Residential Properties

CAMPERDOWN 1/1 briggs street

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An opportunity not to be missed presents itself in this highly sought after area. Occupying the entire ground floor of this impeccable block of only three properties, this apartment encompasses every aspect of privacy that you will be looking for.

= Two generous bedrooms both with wardrobes and access to balcony
= Two ultra-modern bathrooms, main with bathtub
= Huge open plan combined living and dining area
= Private and leafy rear courtyard with undercover tiled area ideal for those who love to entertain
= Polyurethane gourmet gas kitchen with stainless steel appliances and stone bench tops
= Separate study area, storage space and internal laundry facilities
= Located in a security building with intercom
= Ideally located with just a short stroll to award winning restaurants, scrumptious and trendy cafes, shopping facilities and RPA Hospital


  • Suburb: CAMPERDOWN
  • Population:6,544 (2006)
  • Municipality: Sydney and Marrickville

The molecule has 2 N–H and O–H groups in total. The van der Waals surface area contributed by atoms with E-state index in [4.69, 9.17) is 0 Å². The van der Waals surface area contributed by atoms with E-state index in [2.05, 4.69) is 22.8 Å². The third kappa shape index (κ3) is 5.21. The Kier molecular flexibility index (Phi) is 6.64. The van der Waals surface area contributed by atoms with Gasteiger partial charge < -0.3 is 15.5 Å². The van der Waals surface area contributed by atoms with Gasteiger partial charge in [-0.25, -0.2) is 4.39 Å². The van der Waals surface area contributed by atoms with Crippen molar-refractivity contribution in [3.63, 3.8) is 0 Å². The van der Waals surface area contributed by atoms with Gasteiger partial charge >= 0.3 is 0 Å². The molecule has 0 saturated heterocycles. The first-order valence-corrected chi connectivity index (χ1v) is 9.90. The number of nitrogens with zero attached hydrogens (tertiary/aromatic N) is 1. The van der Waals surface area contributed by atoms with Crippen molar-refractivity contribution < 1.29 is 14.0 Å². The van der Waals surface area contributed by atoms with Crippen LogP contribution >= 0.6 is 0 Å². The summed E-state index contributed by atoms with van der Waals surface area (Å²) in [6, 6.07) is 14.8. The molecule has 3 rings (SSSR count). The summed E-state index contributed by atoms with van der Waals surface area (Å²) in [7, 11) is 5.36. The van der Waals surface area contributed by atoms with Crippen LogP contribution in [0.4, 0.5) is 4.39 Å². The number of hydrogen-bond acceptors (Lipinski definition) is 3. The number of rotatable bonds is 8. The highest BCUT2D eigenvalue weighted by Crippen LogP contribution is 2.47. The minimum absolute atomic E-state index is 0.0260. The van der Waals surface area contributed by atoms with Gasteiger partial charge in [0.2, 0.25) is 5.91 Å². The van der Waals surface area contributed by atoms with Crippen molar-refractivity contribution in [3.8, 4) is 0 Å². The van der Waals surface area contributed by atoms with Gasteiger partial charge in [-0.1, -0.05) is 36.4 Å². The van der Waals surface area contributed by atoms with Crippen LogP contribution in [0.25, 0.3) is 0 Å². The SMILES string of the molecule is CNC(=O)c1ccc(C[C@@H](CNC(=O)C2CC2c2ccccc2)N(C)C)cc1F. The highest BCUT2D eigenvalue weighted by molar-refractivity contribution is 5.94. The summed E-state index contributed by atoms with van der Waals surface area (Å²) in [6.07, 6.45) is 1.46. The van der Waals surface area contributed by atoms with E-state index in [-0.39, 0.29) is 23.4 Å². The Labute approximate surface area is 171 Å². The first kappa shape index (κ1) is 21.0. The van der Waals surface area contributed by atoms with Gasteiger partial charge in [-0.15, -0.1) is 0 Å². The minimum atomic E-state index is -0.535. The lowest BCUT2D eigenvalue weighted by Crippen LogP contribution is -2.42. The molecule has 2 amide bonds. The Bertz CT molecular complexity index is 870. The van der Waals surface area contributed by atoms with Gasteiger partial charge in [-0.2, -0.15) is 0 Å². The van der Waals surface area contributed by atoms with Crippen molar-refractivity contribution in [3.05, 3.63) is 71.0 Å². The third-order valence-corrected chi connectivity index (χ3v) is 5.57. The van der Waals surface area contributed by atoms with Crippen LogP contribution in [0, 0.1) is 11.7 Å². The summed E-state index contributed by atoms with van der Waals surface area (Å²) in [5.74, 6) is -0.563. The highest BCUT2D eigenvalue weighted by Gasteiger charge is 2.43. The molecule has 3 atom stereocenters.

Camperdown is an Inner Western suburb of Sydney, in the state of New South Wales, Australia. Camperdown is located 4 kilometres south-west of the Sydney central business district and is part of the Inner West region. Camperdown lies across the local government areas of the City of Sydney and Marrickville Council. Camperdown is a heavily populated suburb and is home to the Royal Prince Alfred Hospital, the University of Sydney and the historic Camperdown Cemetery. It was also once home to the Royal Alexandra Hospital for Children, which was relocated to be next to Westmead Hospital in Sydney's west. The hospital buildings and grounds have been redeveloped into apartment complexes. In common with neighbouring inner city suburbs such as Newtown and Enmore, Camperdown has large areas of Victorian terraced housing, including many examples of single storey terraces. There are several examples of semi-detached houses which became popular around the time of Australia's Federation at the turn of the 20th century. With the advent of gentrification, from the late 20th century, modern infill development now tends to be sympathetic with the traditional Victorian and Edwardian streetscapes.

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